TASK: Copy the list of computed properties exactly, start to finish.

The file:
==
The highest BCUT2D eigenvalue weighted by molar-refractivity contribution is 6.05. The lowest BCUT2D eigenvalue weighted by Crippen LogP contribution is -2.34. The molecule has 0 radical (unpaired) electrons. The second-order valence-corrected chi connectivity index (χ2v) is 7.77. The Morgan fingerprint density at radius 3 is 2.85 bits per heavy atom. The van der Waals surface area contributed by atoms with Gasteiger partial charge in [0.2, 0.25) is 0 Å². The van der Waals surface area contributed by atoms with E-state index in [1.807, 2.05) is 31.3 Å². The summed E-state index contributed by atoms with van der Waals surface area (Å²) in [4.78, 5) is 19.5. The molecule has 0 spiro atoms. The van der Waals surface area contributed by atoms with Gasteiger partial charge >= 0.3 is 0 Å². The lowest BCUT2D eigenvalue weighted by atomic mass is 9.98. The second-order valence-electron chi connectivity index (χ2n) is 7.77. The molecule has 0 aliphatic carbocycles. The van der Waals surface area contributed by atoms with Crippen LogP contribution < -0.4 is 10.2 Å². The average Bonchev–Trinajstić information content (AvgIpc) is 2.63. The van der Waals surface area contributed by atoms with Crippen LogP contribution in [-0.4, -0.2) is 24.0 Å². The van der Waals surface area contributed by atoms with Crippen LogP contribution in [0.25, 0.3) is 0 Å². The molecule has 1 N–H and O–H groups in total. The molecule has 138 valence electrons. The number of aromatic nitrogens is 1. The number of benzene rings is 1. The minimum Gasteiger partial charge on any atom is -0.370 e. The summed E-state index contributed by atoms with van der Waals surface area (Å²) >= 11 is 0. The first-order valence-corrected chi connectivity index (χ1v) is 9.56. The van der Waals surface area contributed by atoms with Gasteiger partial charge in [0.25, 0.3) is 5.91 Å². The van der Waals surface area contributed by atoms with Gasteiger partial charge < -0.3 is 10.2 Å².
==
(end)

The highest BCUT2D eigenvalue weighted by molar-refractivity contribution is 6.05. The lowest BCUT2D eigenvalue weighted by Crippen LogP contribution is -2.34. The molecule has 0 radical (unpaired) electrons. The second-order valence-corrected chi connectivity index (χ2v) is 7.77. The Morgan fingerprint density at radius 3 is 2.85 bits per heavy atom. The van der Waals surface area contributed by atoms with Gasteiger partial charge in [0.2, 0.25) is 0 Å². The van der Waals surface area contributed by atoms with E-state index in [1.807, 2.05) is 31.3 Å². The summed E-state index contributed by atoms with van der Waals surface area (Å²) in [4.78, 5) is 19.5. The molecule has 0 spiro atoms. The van der Waals surface area contributed by atoms with Gasteiger partial charge >= 0.3 is 0 Å². The lowest BCUT2D eigenvalue weighted by atomic mass is 9.98. The second-order valence-electron chi connectivity index (χ2n) is 7.77. The molecule has 0 aliphatic carbocycles. The van der Waals surface area contributed by atoms with Crippen LogP contribution < -0.4 is 10.2 Å². The average Bonchev–Trinajstić information content (AvgIpc) is 2.63. The van der Waals surface area contributed by atoms with Crippen LogP contribution in [-0.4, -0.2) is 24.0 Å². The van der Waals surface area contributed by atoms with Crippen LogP contribution in [0.25, 0.3) is 0 Å². The molecule has 1 N–H and O–H groups in total. The molecule has 138 valence electrons. The number of aromatic nitrogens is 1. The number of benzene rings is 1. The minimum Gasteiger partial charge on any atom is -0.370 e. The summed E-state index contributed by atoms with van der Waals surface area (Å²) >= 11 is 0. The first-order valence-corrected chi connectivity index (χ1v) is 9.56. The van der Waals surface area contributed by atoms with Gasteiger partial charge in [0.25, 0.3) is 5.91 Å². The van der Waals surface area contributed by atoms with Gasteiger partial charge < -0.3 is 10.2 Å².